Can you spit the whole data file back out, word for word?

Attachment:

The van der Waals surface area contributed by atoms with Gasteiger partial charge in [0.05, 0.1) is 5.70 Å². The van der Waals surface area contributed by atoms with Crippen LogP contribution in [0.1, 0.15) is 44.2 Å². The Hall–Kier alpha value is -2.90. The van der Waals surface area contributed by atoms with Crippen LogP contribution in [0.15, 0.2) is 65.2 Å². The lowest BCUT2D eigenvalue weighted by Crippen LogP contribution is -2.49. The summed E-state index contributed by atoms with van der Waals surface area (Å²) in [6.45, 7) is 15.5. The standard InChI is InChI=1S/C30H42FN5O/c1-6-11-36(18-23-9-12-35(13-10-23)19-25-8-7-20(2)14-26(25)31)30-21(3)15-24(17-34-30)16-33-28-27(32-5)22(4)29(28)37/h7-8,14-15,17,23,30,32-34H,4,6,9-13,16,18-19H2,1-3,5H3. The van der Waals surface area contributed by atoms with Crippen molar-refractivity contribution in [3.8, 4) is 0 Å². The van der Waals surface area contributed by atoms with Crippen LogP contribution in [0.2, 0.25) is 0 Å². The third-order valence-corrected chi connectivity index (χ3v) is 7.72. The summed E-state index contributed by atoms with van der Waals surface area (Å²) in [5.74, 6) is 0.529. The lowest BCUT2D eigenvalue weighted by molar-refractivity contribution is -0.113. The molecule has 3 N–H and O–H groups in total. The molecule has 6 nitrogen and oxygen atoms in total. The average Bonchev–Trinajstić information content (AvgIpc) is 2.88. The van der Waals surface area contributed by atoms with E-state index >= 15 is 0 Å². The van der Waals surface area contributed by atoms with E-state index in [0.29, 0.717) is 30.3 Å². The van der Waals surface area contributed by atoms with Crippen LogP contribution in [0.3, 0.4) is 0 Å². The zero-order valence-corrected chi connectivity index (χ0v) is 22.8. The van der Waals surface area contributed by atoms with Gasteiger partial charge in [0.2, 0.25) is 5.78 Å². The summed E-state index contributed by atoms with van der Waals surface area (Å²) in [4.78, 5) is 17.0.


The van der Waals surface area contributed by atoms with Gasteiger partial charge in [0.05, 0.1) is 5.70 Å². The van der Waals surface area contributed by atoms with Crippen LogP contribution in [0.1, 0.15) is 44.2 Å². The Hall–Kier alpha value is -2.90. The van der Waals surface area contributed by atoms with Crippen LogP contribution in [0.15, 0.2) is 65.2 Å². The lowest BCUT2D eigenvalue weighted by Crippen LogP contribution is -2.49. The summed E-state index contributed by atoms with van der Waals surface area (Å²) in [6.45, 7) is 15.5. The standard InChI is InChI=1S/C30H42FN5O/c1-6-11-36(18-23-9-12-35(13-10-23)19-25-8-7-20(2)14-26(25)31)30-21(3)15-24(17-34-30)16-33-28-27(32-5)22(4)29(28)37/h7-8,14-15,17,23,30,32-34H,4,6,9-13,16,18-19H2,1-3,5H3. The van der Waals surface area contributed by atoms with Crippen molar-refractivity contribution in [3.8, 4) is 0 Å². The van der Waals surface area contributed by atoms with Crippen LogP contribution in [0.2, 0.25) is 0 Å². The third-order valence-corrected chi connectivity index (χ3v) is 7.72. The summed E-state index contributed by atoms with van der Waals surface area (Å²) in [5.74, 6) is 0.529. The lowest BCUT2D eigenvalue weighted by molar-refractivity contribution is -0.113. The molecule has 3 N–H and O–H groups in total. The molecule has 6 nitrogen and oxygen atoms in total. The average Bonchev–Trinajstić information content (AvgIpc) is 2.88. The van der Waals surface area contributed by atoms with E-state index >= 15 is 0 Å². The van der Waals surface area contributed by atoms with E-state index in [0.29, 0.717) is 30.3 Å². The van der Waals surface area contributed by atoms with Crippen LogP contribution in [0.3, 0.4) is 0 Å². The zero-order valence-corrected chi connectivity index (χ0v) is 22.8. The van der Waals surface area contributed by atoms with Gasteiger partial charge in [0.2, 0.25) is 5.78 Å². The summed E-state index contributed by atoms with van der Waals surface area (Å²) in [4.78, 5) is 17.0.